Donovan and Bob Dylan

1965, Donovan made his US television debut on Shindig! along with The Hollies, The Turtles and the Dave Clark Five.

1965, The Rolling Stones performed at the Gaumont Theatre in Hanley, Staffordshire, UK. Also on the bill were The Moody Blues, The Spencer Davis Group, The End and The Habits.

1966, Pink Floyd, along with Soft Machine, held a concert for the London Free School at the All Saints Church in Powls Gardens, London.

1967, BBC Radio 1 was launched in the UK. Former Radio Caroline DJ Tony Blackburn was the first presenter on air. The Move’s “Flowers In The Rain” was the first record played.

1967, The Doors played at Family Dog in Denver, Colorado.

1967, Pink Floyd appeared at The Imperial Ballroom, Nelson, England. The Imperial was a regular venue in the North West of England during the 1960s that saw many acts appearing, including The Beatles, The Who, Jimi Hendrix and Cream.

1969, Christine Hinton the girlfriend of David Crosby was killed in a car crash near San Francisco.

1971, Rick Wakeman made his live debut with Yes at The De Montford Hall, Leicester at the start of a 23-date UK tour.

1971, The Allman Brothers performed at the Civic Center in Minneapolis, Minnesota.  The opening act failed to show up, so the band performed two sets.

1971, Pink Floyd taped a live show at the Paris Cinema in London for BBC Radio One in which the band played “Fat Old Sun,” “One of These Days,” “The Embryo,” and “Blues.” It was broadcast twelve days later on Sounds of the Seventies omitting only the song “Blues.”

1972, David Cassidy, star from the TV series The Partridge Family, was at number one on the singles chart with “How Can I Be Sure.” It was his first chart topper. The song was originally recorded by The Young Rascals in 1967.

1972, UK Music magazine Melody Maker hosted the Poll Awards Concert at The Oval, Kennington, South London. The headliner was Emerson, Lake & Palmer. Also on the bill, Wishbone Ash, Focus, and Genesis.

1972, The Grateful Dead performed an outdoor show at American University in Washington, DC.

1973, King Crimson appeared at Morris Auditorium, South Bend, Indiana.

1973, The Rolling Stones performed at Festhalle, Frankfurt, Germany.

1974, Police were called to a Lynyrd Skynyrd and Blue Oyster Cult concert after a fight broke out between two sound engineers. The Skynyrd roadie claimed that the sound had been deliberately turned off during the band’s set.

1976, Hawkwind played at Queensway Hall, Dunstable, England. The hall which initially proved a popular venue for banquets and balls, but was less successful when it staged plays and concerts. The district council, faced with the need to pay for huge structural repairs, decided instead to accept an offer to pull down the building and replace it with a supermarket. The money from the sale of the hall went towards building the Grove Theatre, which opened in 2007.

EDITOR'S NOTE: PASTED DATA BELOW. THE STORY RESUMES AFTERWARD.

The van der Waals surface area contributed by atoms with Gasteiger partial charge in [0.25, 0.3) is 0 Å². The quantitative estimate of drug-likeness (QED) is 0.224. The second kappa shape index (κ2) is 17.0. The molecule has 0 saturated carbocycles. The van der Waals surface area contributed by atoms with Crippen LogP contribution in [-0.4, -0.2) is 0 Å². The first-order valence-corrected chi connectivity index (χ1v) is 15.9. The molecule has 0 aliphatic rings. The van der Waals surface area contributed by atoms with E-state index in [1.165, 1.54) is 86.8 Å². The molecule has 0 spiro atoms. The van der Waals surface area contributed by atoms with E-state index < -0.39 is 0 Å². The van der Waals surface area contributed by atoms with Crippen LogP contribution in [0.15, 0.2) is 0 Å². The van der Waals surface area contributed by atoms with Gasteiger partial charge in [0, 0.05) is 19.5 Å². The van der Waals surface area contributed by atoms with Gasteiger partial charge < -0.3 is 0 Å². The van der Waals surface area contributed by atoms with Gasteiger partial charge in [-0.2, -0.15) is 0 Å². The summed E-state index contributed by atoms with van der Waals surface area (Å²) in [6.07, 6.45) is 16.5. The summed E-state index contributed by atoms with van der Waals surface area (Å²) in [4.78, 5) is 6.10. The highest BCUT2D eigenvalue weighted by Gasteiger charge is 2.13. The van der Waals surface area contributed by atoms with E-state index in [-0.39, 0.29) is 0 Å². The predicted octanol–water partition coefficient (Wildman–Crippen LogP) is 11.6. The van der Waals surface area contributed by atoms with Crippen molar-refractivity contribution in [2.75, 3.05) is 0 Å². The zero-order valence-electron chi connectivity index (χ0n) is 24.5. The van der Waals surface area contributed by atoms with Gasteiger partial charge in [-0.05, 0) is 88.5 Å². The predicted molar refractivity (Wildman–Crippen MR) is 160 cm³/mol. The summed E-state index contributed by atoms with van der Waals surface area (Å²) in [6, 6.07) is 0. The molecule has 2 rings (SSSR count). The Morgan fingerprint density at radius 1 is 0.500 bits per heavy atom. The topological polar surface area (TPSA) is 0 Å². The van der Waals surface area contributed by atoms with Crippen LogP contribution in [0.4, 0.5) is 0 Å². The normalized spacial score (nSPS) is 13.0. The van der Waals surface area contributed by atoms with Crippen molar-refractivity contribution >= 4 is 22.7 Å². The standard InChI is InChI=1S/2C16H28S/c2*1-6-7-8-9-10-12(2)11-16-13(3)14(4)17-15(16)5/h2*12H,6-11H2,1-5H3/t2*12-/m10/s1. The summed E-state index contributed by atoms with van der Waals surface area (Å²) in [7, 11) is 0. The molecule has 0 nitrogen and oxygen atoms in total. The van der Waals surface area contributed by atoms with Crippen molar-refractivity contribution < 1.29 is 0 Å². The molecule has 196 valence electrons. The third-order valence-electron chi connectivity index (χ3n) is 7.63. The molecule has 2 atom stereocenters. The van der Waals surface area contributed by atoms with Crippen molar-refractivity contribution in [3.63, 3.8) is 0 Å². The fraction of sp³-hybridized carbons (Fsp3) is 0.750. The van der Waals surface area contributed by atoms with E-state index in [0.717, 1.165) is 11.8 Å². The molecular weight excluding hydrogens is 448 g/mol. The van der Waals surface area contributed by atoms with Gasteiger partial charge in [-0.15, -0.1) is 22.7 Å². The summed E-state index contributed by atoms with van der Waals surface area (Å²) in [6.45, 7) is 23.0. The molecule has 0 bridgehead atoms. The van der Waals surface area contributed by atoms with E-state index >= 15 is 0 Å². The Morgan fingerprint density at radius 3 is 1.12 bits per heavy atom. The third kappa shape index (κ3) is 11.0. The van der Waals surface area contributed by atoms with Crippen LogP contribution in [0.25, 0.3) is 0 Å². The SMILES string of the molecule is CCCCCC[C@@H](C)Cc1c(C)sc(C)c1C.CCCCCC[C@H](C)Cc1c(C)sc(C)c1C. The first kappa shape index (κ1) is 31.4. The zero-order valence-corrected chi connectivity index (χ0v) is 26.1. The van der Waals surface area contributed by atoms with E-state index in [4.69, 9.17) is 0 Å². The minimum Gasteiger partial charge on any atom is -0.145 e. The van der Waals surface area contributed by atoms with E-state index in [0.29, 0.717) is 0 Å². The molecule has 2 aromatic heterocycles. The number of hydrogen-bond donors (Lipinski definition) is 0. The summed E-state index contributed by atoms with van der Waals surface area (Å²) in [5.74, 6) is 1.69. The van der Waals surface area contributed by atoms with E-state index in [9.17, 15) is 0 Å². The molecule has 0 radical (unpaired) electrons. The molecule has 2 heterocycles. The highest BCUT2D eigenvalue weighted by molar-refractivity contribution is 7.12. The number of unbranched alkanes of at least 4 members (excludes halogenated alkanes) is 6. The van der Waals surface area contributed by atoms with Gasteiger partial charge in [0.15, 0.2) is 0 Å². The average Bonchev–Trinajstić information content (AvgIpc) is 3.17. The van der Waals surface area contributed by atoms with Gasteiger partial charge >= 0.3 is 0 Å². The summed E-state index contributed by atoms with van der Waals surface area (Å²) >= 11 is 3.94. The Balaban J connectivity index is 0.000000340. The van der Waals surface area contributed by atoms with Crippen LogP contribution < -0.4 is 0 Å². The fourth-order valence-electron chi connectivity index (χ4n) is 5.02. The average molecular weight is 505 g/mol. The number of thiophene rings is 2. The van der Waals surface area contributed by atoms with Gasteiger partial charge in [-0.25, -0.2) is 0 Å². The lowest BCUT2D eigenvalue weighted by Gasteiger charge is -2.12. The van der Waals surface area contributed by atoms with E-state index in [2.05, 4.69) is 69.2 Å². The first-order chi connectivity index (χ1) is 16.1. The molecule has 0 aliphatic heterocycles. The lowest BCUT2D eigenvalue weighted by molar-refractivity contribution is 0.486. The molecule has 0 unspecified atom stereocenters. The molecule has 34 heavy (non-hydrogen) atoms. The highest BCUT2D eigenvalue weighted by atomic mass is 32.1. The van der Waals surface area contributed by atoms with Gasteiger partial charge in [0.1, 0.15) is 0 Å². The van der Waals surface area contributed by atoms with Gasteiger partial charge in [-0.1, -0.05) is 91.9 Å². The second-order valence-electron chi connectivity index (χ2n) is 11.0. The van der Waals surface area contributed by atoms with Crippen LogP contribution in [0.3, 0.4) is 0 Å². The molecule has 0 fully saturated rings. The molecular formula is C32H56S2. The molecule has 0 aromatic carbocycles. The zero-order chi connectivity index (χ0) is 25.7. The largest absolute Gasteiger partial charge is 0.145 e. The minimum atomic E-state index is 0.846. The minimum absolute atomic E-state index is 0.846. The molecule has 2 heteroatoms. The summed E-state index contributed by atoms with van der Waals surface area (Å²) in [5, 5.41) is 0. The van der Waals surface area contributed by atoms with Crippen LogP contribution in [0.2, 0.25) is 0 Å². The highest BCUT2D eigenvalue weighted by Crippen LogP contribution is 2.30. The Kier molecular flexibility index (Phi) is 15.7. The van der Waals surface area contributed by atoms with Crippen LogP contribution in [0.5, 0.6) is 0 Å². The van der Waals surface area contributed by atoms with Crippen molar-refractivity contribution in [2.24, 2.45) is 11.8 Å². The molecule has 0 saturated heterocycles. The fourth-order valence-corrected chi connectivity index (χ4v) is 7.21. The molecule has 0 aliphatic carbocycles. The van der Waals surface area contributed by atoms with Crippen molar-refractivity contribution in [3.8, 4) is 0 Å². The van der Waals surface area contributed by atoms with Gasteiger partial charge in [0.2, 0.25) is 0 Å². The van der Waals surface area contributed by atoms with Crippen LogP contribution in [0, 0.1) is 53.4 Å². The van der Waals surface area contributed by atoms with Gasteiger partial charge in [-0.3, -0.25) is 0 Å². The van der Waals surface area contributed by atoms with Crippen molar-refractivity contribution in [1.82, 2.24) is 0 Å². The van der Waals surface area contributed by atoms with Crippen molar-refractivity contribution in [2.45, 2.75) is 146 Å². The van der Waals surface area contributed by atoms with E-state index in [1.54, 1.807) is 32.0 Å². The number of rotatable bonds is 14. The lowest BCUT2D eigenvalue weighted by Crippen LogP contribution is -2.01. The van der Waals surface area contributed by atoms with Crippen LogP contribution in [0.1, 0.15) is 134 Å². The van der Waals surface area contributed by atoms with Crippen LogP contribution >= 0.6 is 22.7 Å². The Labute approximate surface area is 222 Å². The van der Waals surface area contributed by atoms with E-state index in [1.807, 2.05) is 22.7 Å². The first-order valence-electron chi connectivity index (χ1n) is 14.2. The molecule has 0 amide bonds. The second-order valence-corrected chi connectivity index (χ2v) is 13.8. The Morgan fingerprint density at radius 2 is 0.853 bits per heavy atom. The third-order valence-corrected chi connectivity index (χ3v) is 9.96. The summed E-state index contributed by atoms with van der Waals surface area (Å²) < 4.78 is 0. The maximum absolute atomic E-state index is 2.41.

1977, Eric Clapton performed at Shi Kokaido, Nagoya, Japan.

1977, Mary Ford died from cancer after being in a diabetic coma for 54 days. She was one-half of the husband-and-wife musical team of Les Paul and Mary Ford. Between 1950 and 1954, the couple had 16 top-ten hits. In 1951 alone, they sold six million records.

1977, Frank Zappa played at Cobo Arena, Detroit, Michigan.

1978, John Travolta and Olivia Newton-John had their second chart topper from the film Grease with “Summer Nights.” It spent seven weeks at number one, becoming the second best selling single of 1978, beaten only by the Bee Gees’ “Night Fever.”

1987, L.A.’s Coconut Grove plays host to an all-star gathering as Bruce Springsteen, Bonnie Raitt, Tom Waits, and Elvis Costello join Roy Orbison onstage to tape a TV special. The evening’s proceedings are eventually released as A Black and White Night.

1993, Kate Pierson from The B-52’s was charged with criminal mischief and trespassing during an anti-fur protest at Vogue’s New York City offices.

1995, Simply Red scored their first UK number one single when “Fairground” started a four-week run at the top of the charts. It was their fifteenth UK Top 40 hit.

2003, An auction of the contents of Sir Elton John’s London home raised more than £1.4 ($2.24) million. An oil painting, entitled Madison Square Park, sold for £67,200, and a 19th Century portrait of Lieutenant George Dyer, painted by James Northcote in 1817, fetched £55,200. Sir Elton sold off the items so he could redecorate his home in a more modern style.

2004, Mick Jagger held a press conference with Dave Stewart at Essex House in New York City, USA, to promote the soundtrack to the movie Alfie. The re-make of the 1966 film also featured Joss Stone, Sheryl Crow and Nadirah Nadz Seid. The track “Old Habits Die Hard” from the soundtack co-written by the two won the BFCA Award, Golden Globe, Sierra Award and the World Soundtrack Award.

2006, Justin Timberlake started a two week run at number one on the US album chart with his second solo album FutureSex/LoveSounds.

2007, Foo Fighters went to number one on the UK album chart with Echoes Silence Patience & Grace, the band’s sixth studio album and second UK chart topper. Reba McEntire was at number one on the US album chart with Reba: Duets.

Born on September 30: Johnny Mathis (1935);  Gus Dudgeon, producer (1942); Frankie Lymon (1942); Dewey Martin, The Dillards, Buffalo Springfield (1942); Marc Bolan, T-Rex (1947); Robby Takac, bass, Goo Goo Dolls (1964); Trey Anastasio, Phish (1964)

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